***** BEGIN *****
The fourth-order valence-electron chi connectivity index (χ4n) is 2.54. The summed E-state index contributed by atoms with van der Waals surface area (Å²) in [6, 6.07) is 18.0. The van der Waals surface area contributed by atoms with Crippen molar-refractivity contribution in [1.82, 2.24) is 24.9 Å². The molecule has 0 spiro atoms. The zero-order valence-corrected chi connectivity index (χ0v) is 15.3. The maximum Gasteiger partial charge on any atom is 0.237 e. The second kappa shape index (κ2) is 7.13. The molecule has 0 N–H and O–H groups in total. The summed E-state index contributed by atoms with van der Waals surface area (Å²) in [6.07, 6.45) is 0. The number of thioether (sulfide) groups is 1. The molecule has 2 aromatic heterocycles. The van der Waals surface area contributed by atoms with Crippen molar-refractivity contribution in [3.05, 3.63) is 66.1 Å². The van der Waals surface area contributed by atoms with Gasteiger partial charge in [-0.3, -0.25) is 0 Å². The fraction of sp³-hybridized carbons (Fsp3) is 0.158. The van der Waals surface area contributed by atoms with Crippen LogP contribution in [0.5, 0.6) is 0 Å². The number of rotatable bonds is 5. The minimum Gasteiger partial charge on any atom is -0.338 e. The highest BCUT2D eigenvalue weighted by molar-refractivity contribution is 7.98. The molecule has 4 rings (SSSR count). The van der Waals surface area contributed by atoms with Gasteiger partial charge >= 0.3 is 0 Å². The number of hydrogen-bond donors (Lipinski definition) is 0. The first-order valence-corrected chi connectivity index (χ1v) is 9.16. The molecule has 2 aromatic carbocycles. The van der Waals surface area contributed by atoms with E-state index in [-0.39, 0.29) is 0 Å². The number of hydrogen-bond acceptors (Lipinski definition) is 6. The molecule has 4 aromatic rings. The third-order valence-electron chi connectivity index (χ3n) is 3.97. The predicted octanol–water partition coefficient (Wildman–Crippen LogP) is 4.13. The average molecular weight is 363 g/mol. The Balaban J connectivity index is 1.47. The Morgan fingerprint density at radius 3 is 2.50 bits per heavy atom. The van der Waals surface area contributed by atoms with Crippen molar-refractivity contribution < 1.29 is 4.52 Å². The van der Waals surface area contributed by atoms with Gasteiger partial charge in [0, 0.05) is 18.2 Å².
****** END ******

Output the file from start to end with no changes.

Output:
The fourth-order valence-electron chi connectivity index (χ4n) is 2.54. The summed E-state index contributed by atoms with van der Waals surface area (Å²) in [6, 6.07) is 18.0. The van der Waals surface area contributed by atoms with Crippen molar-refractivity contribution in [1.82, 2.24) is 24.9 Å². The molecule has 0 spiro atoms. The zero-order valence-corrected chi connectivity index (χ0v) is 15.3. The maximum Gasteiger partial charge on any atom is 0.237 e. The second kappa shape index (κ2) is 7.13. The molecule has 0 N–H and O–H groups in total. The summed E-state index contributed by atoms with van der Waals surface area (Å²) in [6.07, 6.45) is 0. The number of thioether (sulfide) groups is 1. The molecule has 2 aromatic heterocycles. The van der Waals surface area contributed by atoms with Crippen molar-refractivity contribution in [3.05, 3.63) is 66.1 Å². The van der Waals surface area contributed by atoms with Gasteiger partial charge in [-0.3, -0.25) is 0 Å². The fraction of sp³-hybridized carbons (Fsp3) is 0.158. The van der Waals surface area contributed by atoms with Crippen LogP contribution in [0.5, 0.6) is 0 Å². The number of rotatable bonds is 5. The minimum Gasteiger partial charge on any atom is -0.338 e. The highest BCUT2D eigenvalue weighted by molar-refractivity contribution is 7.98. The molecule has 4 rings (SSSR count). The van der Waals surface area contributed by atoms with Gasteiger partial charge >= 0.3 is 0 Å². The number of hydrogen-bond donors (Lipinski definition) is 0. The first-order valence-corrected chi connectivity index (χ1v) is 9.16. The molecule has 2 aromatic carbocycles. The van der Waals surface area contributed by atoms with E-state index in [-0.39, 0.29) is 0 Å². The number of hydrogen-bond acceptors (Lipinski definition) is 6. The molecule has 4 aromatic rings. The third-order valence-electron chi connectivity index (χ3n) is 3.97. The predicted octanol–water partition coefficient (Wildman–Crippen LogP) is 4.13. The average molecular weight is 363 g/mol. The Balaban J connectivity index is 1.47. The Morgan fingerprint density at radius 3 is 2.50 bits per heavy atom. The van der Waals surface area contributed by atoms with Crippen molar-refractivity contribution < 1.29 is 4.52 Å². The van der Waals surface area contributed by atoms with Gasteiger partial charge in [0, 0.05) is 18.2 Å².